Tuesday, May 12, 2009

Hot Peppers on the Lamb

Lamb and Rice Stuffed Red Peppers

Ok, so I ripped off my title from an old episode of AMC's Dinner and a Movie. "Two Hot Peppers on the Lamb" was what they cooked when the featured film was "Thelma and Louise". I always thought that was brilliant. Now then...

These stuffed peppers have a little Middle Eastern influence, since the stuffing was inspired by the heavily spiced ground lamb kebabs known as kofta. I had tried this before and been disappointed; getting it right meant putting in more rice, more egg, more salt and more lime juice, and all of this translated into more delicious. I topped the roasted stuffed peppers with a little spicy tomato sauce, and served them with couscous and a spinach salad in strawberry-balsamic vinaigrette (see last summer's entries for the dressing recipe).

Lamb and Rice Stuffed Red Peppers

1 lb ground lamb
1 shallot, chopped
1 tsp garlic, minced
1 cup cooked rice
2 eggs
2 tsp salt
1 tbsp lime juice
1 tbsp sumac (available at Middle Eastern markets)
1 tsp black pepper
1 tsp oregano
2-3 bell peppers (depending on size), halved
2 tbsp olive oil

Preheat oven to 350 degrees. Rub the peppers in some of the olive oil and grease a deep pan with the rest. Mix the ground lamb and other ingredients and seasonings well, then press the mix into the peppers, heaping about a 1/2 inch over the top of the pepper. Brush a little olive oil on top of the peppers and set in the oven for 45 minutes. Top with spiced tomato sauce and serve.

Spicy Tomato Sauce

1 tbsp olive oil
1 tsp garlic, minced
2 tbsp tomato paste
1/2 cup chicken stock
2 tsp aleppo pepper (available in Middle Eastern markets)
1 tbsp fresh chopped basil
1 tbsp fresh chopped parsley
1 tsp lime juice

In a small pan, sautee garlic in oil briefly, then mix ingredients together over low heat until fully blended, and simmer for 1-2 minutes before serving over the peppers.

Friday, May 8, 2009

Swordfish is the Password

Swordfish Steaks, with Turnip Greens,
Harukei Turnips, Asparagus and Potatoes

The farmer's market has just started up and the pickings are still slim, but yesteday I came upon some very interesting little vegetables called harukei turnips. They taste like a cross between a radish and asparagus, and the farmer told me they would be excellent either raw or roasted alongside some actual asparagus. I had some asparagus at home, some swordfish in my freezer (an excellent deal at Trader Joe's), and the good fortune of a boyfriend who is exceedingly fond of both swordfish and asparagus. He likes potatoes, too, as do I, so I also roasted some of those. The greens from the turnips looked wonderfully fresh, so I sauteed them and served them as well. I don't care to dwell on it, but this must have been a damn healthy dinner.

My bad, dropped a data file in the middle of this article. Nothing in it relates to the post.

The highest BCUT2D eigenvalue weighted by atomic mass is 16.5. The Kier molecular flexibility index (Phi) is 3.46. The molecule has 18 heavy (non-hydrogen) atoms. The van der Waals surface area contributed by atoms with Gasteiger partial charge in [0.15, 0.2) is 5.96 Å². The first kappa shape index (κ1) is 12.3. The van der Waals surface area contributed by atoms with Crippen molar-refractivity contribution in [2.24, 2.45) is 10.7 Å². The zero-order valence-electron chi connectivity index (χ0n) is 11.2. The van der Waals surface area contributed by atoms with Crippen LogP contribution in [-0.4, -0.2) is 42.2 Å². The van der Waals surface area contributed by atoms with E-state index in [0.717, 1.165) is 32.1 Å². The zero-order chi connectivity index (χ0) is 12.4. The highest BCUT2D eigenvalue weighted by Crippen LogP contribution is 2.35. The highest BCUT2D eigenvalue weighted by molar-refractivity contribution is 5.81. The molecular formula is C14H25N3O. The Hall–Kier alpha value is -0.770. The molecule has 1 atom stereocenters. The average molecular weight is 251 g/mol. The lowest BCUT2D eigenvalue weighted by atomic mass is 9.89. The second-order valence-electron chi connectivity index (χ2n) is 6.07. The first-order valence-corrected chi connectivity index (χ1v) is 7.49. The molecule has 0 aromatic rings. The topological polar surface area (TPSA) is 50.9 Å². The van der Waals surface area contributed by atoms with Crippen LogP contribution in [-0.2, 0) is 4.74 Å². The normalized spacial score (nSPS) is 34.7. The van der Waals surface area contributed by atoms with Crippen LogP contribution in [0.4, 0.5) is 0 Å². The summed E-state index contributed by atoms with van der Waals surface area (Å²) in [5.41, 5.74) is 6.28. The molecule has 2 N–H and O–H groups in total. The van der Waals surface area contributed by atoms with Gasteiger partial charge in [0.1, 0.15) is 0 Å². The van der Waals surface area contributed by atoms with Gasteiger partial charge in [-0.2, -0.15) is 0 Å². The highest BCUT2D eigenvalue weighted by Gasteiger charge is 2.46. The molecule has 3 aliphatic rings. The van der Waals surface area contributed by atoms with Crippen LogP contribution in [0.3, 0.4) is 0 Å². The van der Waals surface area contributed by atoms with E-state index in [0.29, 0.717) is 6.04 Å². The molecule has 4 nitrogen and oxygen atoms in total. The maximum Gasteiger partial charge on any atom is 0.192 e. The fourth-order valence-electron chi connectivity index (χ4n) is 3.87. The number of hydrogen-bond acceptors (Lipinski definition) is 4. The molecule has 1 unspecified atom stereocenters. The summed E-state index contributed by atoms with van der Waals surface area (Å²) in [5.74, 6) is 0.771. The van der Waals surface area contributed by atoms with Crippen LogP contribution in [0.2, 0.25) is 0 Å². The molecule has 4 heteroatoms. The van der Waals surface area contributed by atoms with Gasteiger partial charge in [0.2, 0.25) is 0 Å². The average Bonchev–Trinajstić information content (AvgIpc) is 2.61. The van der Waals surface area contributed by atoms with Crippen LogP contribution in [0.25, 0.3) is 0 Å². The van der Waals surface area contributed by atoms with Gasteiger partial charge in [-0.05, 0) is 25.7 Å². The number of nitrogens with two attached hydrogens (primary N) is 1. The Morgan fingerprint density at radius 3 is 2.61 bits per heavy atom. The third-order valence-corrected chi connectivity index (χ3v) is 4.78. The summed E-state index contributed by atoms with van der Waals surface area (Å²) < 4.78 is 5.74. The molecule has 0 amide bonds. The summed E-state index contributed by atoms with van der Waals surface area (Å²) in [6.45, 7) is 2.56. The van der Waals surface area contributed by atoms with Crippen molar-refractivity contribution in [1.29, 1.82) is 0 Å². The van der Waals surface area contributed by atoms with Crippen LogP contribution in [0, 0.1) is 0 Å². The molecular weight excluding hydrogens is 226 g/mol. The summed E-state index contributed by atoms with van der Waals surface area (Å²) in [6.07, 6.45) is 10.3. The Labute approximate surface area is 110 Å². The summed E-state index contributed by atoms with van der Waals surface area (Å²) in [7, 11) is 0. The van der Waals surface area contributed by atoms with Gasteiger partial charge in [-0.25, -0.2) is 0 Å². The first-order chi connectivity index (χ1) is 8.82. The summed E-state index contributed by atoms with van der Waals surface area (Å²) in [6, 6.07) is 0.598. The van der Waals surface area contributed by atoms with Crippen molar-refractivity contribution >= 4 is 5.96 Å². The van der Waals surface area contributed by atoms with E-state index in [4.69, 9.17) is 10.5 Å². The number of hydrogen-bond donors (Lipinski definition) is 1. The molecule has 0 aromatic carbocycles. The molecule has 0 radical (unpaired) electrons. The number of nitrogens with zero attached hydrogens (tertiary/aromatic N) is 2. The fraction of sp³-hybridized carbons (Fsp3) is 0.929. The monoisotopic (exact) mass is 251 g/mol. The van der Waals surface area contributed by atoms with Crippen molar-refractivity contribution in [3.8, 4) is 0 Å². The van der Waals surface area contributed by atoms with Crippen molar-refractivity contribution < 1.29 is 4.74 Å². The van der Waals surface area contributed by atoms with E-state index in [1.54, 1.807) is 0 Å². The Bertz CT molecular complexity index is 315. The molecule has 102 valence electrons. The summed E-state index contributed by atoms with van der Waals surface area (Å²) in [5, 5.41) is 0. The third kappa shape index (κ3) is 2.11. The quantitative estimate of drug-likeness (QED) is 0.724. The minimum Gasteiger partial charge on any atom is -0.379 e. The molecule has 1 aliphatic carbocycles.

I'm not even going to include a recipe for the roasted potatoes and vegetables, since all I did was set my oven to 350, rub a little olive oil, salt, pepper and lemon juice on everything, and cook it. The potatoes stayed in for about 45 minutes; I stuck the turnips and asparagus in a separate pan and cooked them for about 25 minutes.

Swordfish Steaks

2 tbsp vegetable oil
2 swordfish steaks
2 tsp olive oil
1 tsp crushed basil
1 tsp lemon juice
1 tsp Northwoods seasoning (from Penzeys.com)

Rub the above mixture onto your swordfish steaks and cook on medium heat until brown on both sides, about 10-15 minutes if the steaks are about an inch thick. That's it.

Turnip Greens with Mushrooms

1 tbsp oil
1 tsp garlic, minced
1 shallot, chopped
1 cup mushrooms, sliced
1/2 cup white wine
1 bunch turnip greens
2 tsp lemon juice
salt & pepper (to taste)

Sautee the garlic in oil, then add the shallots and mushrooms and cook until lightly browned. Add the wine, then toss in the greens. Lower heat to lowest setting and cover for 2-3 minutes. Stir occasionally, and once greens are tender turn off the heat. Sprinkle with lemon juice, salt and pepper to taste before serving.